I was recently asked by Maddie Grant of SocialFish to answer a handful of questions about social learning. One, in particular, caught my attention. I’m including here both the question and my response. I’d love to see how many people are willing to add their advice (and life experiences) to this post.
What advice do you have for someone trying to incorporate social technology and engagement into:
– the formal online learning programs they manage?
During online learning programs, people try their best to multitask. This means that, realistically, they have only one eye or ear on the webinar. The balance of the time they’re likely checking and responding to email, surfing the Internet, looking over a calendar, drafting a memo or balancing a checkbook – or some combination thereof. The likelihood that you have 100 percent of their attention from start to finish is slim to none. Therefore, the best way to keep participants engaged – and therefore the best way to demonstrate return on learning – is to give them something meaningful and constructive to do throughout the program. This could take the form of a moderated chat (in the online learning platform), a question and answer forum on Facebook or Twitter, bonus content (behind-the-scenes pictures and interviews, as well as ebooks, worksheets, checklists, best practices and the like) pushed out via an online member community, live polling or an interactive technology solution for taking notes. Whatever the approach, ask the participant to do more than just listen.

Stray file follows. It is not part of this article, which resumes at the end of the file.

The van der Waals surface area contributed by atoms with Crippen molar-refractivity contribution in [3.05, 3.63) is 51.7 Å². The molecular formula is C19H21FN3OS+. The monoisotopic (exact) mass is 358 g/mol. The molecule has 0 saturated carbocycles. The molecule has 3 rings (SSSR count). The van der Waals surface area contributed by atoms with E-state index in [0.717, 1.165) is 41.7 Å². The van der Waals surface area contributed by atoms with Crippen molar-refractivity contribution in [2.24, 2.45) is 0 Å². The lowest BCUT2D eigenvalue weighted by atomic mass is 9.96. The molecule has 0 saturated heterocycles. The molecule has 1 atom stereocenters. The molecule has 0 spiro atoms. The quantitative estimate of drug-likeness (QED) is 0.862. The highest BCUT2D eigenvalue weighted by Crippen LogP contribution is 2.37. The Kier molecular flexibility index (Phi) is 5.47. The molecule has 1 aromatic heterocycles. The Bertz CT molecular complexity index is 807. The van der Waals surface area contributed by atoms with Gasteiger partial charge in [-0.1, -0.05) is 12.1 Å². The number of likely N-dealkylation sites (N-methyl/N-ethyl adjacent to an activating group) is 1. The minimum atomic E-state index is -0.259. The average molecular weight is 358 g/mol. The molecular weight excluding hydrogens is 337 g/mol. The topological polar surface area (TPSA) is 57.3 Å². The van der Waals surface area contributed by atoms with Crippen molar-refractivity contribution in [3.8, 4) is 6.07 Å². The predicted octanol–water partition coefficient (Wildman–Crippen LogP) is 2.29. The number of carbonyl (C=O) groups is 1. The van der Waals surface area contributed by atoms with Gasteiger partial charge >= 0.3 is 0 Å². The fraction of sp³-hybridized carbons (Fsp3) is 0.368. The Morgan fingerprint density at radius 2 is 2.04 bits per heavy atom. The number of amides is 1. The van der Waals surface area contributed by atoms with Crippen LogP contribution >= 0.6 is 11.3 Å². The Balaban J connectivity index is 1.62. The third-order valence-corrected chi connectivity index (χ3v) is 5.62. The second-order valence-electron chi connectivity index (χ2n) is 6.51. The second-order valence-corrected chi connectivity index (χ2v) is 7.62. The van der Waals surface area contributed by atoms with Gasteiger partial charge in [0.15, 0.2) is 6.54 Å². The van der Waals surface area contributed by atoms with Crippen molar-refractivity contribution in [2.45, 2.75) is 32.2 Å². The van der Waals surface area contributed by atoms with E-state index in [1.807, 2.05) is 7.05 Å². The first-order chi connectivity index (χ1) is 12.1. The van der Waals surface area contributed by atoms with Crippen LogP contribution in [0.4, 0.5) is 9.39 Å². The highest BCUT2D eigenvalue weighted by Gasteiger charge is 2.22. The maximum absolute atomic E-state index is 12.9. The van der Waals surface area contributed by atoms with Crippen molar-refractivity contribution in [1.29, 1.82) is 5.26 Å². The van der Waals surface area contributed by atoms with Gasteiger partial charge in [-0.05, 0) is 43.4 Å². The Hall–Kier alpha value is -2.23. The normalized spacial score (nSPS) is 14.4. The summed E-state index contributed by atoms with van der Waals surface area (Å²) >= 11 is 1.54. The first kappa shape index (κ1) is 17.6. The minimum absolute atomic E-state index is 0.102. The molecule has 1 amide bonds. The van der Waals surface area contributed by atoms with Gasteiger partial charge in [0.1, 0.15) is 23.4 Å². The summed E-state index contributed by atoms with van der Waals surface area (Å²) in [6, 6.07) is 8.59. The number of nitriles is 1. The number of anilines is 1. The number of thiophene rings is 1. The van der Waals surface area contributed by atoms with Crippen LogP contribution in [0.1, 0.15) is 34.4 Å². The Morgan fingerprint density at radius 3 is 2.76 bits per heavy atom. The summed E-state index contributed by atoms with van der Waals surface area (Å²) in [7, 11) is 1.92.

– an online program to complement a live event? (Or a hybrid event.)
Whether the programs happen simultaneously or consecutively, the key is to bridge the two experiences. The onsite experience is generally most appealing because of the face-to-face engagement and inherent networking opportunities available. However, when those participants attending virtually feel as though they’re a part of the onsite experience, they will likely enjoy the format that much more and find it to be an efficient and effective use of both their time and financial resources. Hybrid events may be complemented by social technology in one or more of the following ways: live audio or video streaming, online presentations, live commentary or transcripts, online chat or discussion forums, live blogs, event photographs, event videos, and the integration of other social media tools such as Twitter, LinkedIn and Facebook.
– a face-to-face session or program?
For a face-to-face program, it’s important to complement and enhance the learning with social technology while not allowing the technology to detract from the overall goals and objectives of the event in any way. Because all of the participants are meeting together in a single location, some of the natural hurdles experienced in an online learning program are eliminated. Therefore, don’t use every technology available to you and your team. Rather, select a handful of solutions that will improve the learning environment while still leveraging in-person engagement. (Imagine any teenager glued to the television screen playing video games – or any sports enthusiast intently watching Monday night football. Getting them to sustain a conversation or take a break for dinner is nearly impossible. This should not be your intended outcome during a face-to-face program.)
So, my question to you is this: Respond to one, two or all three. Whatever you do, give us your best advice from the front line on this intersection of social technology, engagement and events.